Air Service Boys over the Atlantic eBook

This eBook from the Gutenberg Project consists of approximately 168 pages of information about Air Service Boys over the Atlantic.



From that hour on Jack continued in a fever of suspense.  His one thought was of the coming of the official notification connected with their hoped-for leave.

Tom fancied that his chum did not get much sleep on the following night, the last both of them hoped they would have to spend in the dugout used as a billet back of the American front.

So another day found them.  Jack took special delight in casting up figures connected with the case.  These he would show to his chum, and make various comments.  Tom, realizing how the other was endeavoring to suck consolation from this proceeding, encouraged him in it.

“By to-night,” Jack said, more than once, “it will be three whole days since the steamer sailed from Havre.  I’ve tried to find out how fast she is, and then figured that they’d have to slow down when passing through the barred zone.  I reckon it will take her eight or nine days to get across.”

“Oh, all of that,” Tom assured him; “and it might be as many as twelve.  You see, the few passenger steamers still in use haven’t been in dry dock for the longest time, and their hulls must be covered with barnacles, which cuts off considerable from their speed.”

Jack gave him a thankful look.

“You’re the best sort of jollier, Tom,” he observed.  “You know how to talk to a fellow who’s quivering all over with eagerness and dread.  What if something happens to hold up those notices until it’s too late for even Colin’s big bomber to catch up with the steamer?”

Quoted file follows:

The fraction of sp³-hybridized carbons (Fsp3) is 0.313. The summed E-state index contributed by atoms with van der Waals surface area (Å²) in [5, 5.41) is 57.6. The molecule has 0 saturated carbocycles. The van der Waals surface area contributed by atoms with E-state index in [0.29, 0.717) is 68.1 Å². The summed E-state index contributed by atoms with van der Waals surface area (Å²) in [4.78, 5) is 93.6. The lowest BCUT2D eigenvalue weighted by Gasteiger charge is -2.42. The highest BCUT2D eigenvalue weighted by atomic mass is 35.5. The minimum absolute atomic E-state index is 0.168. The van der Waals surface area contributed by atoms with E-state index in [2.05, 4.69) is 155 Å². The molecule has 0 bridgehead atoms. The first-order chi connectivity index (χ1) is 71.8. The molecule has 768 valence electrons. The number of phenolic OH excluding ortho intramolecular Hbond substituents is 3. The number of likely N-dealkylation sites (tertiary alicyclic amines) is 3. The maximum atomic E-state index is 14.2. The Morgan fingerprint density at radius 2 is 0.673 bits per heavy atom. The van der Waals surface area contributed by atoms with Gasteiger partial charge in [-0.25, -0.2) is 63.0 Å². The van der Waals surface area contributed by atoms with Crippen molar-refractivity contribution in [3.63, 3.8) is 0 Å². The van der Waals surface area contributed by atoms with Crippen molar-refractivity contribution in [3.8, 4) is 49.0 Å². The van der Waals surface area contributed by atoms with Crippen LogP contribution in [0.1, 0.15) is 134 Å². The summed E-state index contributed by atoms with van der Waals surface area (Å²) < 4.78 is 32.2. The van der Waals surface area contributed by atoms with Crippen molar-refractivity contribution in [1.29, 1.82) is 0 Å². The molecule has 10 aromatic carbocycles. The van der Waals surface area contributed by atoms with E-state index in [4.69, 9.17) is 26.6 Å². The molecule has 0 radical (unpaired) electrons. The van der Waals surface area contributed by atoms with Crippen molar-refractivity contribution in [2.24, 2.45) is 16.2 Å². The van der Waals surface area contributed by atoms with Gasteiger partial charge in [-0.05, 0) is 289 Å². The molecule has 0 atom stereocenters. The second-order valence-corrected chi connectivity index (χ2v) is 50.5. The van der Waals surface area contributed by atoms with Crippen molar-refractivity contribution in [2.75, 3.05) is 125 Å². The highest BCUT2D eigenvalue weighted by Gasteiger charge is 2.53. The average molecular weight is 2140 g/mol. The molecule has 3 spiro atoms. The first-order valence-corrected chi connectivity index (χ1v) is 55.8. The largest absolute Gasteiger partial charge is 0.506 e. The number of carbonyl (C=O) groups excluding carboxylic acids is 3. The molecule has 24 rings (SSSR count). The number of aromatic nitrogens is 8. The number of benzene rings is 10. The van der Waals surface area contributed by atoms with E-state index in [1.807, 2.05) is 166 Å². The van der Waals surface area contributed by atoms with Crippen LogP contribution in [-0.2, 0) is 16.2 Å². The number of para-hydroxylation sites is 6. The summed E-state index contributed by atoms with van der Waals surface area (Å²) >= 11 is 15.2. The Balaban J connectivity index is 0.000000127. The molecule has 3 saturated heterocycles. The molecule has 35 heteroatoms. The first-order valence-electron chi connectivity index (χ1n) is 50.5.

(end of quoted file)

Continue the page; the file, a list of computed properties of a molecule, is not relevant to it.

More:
“You’re only borrowing trouble when you allow yourself to fear that,” was the reply.  “But all the same, I mean to do everything I can to get things hurried along.  I’ll see the general, and with your permission explain to him that there’s great need of our getting word to-day.”

“But, surely, you wouldn’t dare hint anything about the big trip we want to take, Tom?” asked Jack, looking alarmed.

“I should say not!” came the immediate response.  “If we did that, the general would consider it his duty to put his foot down on the mad scheme right away.  Trust me to let him know we stand to lose out in something that concerns your whole future if the notifications are delayed beyond early this afternoon, and I’m sure he’ll start the wires going to get them here.”

“What can I be doing in the meanwhile?”

“You might see to making arrangements for crossing to the coast on the first train that goes out,” answered Tom.

“But that’s going to be slow traveling, even if we’re lucky enough to get aboard,” protested the other.  “Tom, do you think the general would permit us to take our machine, and fly to Dunkirk?”

“Good!  That’s a clever idea you’ve hit on, Jack!” exclaimed the other.  “I’ll take it up with the general when I see him.  He might find it convenient, you know, to have some message sent across the country to the coast; and it would save us hours of time, perhaps win the race for us.  A splendid thought, Jack!”

Project Gutenberg
Air Service Boys over the Atlantic from Project Gutenberg. Public domain.
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